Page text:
You know how to write. That’s a plus and probably why you were picked for the job. Your concerns center around what you’re meant to write – the “what.”
Add to that, the company website doesn’t have a blog now. This means you’re also in charge of setting it up with no directions or model to follow. You’re not just expected to write; you’re starting the whole book from scratch. Yikes!
Where to Start?
Today you have several options in publishing a blog, but the best, most-used, and, in my opinion, easiest to set up and use is WordPress (wordpress.org). If your website is not running under WordPress now, set this up as a separate site, using the same url with “blog” added. Search the web, then select a host server that specializes in WordPress websites (they have a 1-step WordPress installation process), and select the company based on the current reviews. (I suggest this method rather than recommendation because these hosting companies keep changing and expanding. The reviews usually tell the story.)
You may need some help learning WordPress. Try WordPress 101 videos (wp101.com). Very excellent videos. You can get what you need to get started, then keep going, learning more and more at your own pace. It really is easy. I promise.
What do I write about?
Writing articles always starts with the basic reporter questions: who, what, where, when, why and how. Why don’t we try that with this blog?
The “who” is pretty obvious: your company. But wait. This blog is supposed to answer questions and solve problems for your customers. That flips the “who” around to your customers. “Marcie could not find the starter switch on our new blocking gizmo.” Yes, the “who” is “customers.” For more ideas about this customer-centric form of writing, check out Scott Stratten’s Unmarketing book.
The customer point of view is an important aspect of this blog. You, as the writer, must keep in mind the company’s voice in your writing while giving your customers information about using your products or services. That’s a tall order.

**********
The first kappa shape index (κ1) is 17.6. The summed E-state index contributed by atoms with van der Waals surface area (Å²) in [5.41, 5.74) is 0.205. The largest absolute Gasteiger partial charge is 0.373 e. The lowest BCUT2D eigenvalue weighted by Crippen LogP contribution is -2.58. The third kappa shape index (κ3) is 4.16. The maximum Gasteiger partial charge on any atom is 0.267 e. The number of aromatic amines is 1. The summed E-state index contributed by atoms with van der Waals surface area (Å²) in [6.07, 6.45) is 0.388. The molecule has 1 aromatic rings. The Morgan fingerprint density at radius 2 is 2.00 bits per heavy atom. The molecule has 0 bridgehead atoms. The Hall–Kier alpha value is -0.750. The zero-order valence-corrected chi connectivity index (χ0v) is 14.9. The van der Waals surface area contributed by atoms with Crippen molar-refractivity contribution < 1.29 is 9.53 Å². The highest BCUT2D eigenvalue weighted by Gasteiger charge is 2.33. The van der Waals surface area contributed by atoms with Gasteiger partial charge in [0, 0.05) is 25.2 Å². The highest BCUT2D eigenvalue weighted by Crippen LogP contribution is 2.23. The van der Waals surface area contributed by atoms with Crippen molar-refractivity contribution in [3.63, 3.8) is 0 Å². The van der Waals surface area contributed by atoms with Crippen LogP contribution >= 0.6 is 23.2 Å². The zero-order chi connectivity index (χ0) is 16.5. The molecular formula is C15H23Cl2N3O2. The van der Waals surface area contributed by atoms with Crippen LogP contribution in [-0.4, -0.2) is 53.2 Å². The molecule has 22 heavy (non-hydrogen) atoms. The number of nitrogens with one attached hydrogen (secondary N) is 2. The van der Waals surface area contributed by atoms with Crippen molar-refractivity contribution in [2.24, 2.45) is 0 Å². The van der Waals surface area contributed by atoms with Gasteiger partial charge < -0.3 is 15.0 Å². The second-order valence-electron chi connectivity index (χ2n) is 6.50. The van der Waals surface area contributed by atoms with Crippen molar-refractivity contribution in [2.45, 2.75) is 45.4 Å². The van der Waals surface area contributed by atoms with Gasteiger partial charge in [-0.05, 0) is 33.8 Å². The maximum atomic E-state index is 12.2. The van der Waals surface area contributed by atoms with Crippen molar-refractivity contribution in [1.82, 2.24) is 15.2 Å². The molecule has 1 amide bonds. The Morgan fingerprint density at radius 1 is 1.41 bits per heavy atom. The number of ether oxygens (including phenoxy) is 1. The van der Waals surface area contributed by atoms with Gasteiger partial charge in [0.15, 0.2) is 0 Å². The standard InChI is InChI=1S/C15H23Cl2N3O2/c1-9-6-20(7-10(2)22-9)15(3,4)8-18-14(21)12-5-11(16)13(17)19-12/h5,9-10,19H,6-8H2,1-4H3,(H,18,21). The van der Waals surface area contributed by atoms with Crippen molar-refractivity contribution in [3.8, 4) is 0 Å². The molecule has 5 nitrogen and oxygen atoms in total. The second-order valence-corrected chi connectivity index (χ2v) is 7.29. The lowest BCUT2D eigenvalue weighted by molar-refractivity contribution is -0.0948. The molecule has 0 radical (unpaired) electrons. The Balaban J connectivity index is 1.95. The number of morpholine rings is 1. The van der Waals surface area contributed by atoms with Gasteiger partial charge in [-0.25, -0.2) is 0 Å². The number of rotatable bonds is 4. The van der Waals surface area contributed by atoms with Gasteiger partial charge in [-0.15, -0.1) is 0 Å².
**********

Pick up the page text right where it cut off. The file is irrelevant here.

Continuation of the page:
You’ll need feedback, both from your superiors and from customers, to determine your success. Proof the text and have a review before the article is published. After publishing, wait for customer feedback in the article comments or in activity from the call-to-action on your blog page.
Surprisingly, the “what” is going to come from your customers. If you have a customer list, send them a note or survey asking what they would like you to write about, what questions do they have about your products or services? Another source you have is customer service questions. Twitter, FaceBook, and search engine queries will also give you some ideas.
Blog Schedules and Shortcuts
Most of the other “reporter” questions will be answered depending on the situation in your article. However, “when,” although not part of the actual article, is another important part of the blog.
In order to maintain interest in your blog, you must have a schedule that you follow. This will encourage readers to come back to the sight regularly. A series of posts to tell a story or procedure is an excellent method to encourage return visitors.
If you can, start with once a week. If you find more interest in one article and have more details to add, write a follow-up article the same week. Don’t ever go as long a once a month. That’s a good period to wait for a newsletter, filled with articles and items of interest, but not a blog article. Your readers/customers will have found a new source of information they need in a month’s time.
A solution to coming up with what to write each week is to create an editorial calendar. Use the subjects customers want and create the titles of each article in advance, inserting each to a week on this calendar. The pre-written title is one of the best shortcuts to the article creation process.
As you become more at ease with blogging, you’ll want to spend some time making these titles clever, witty, and even amusing. Be sure to keep the promise they make. If your title is, “Build a Dog House in 10 Steps,” then it needs to tell how to do that exactly.
Another shortcut is to find photos in advance for each article. Perhaps someone could be persuaded to help you with this location process?
The success of your blog could be a building block to your company’s success. Let’s make sure to measure it’s progress.
Your website has various calls-to-action, contact emails received via the website, and number of customer service calls.
Get a starting mark. The blog will offer several new measurements: comments on each article, new calls-to-action, and, obviously, new visitors coming to these post pages.
Good luck on your new blog!
Here are some sources to help you learn more about blogging:
- Pushing Social: Easy Blogging Tips for Busy People http://pushingsocial.com
- Copybloggers‘ Magnetic Headlines writing series
- Content Rules by Ann Handley www.annhandley.com
- Unmarketing by Scott Stratten www.unmarketing.com
- ProBlogger’s Darren Rowse & Chris Garret do e-Learning www.learnable.com
- Twitter.com Search for pro bloggers and read linked articles.
Are there any points that need more direction? Tell me the biggest problem you’ve had setting up or writing your first blog in the comments space below.
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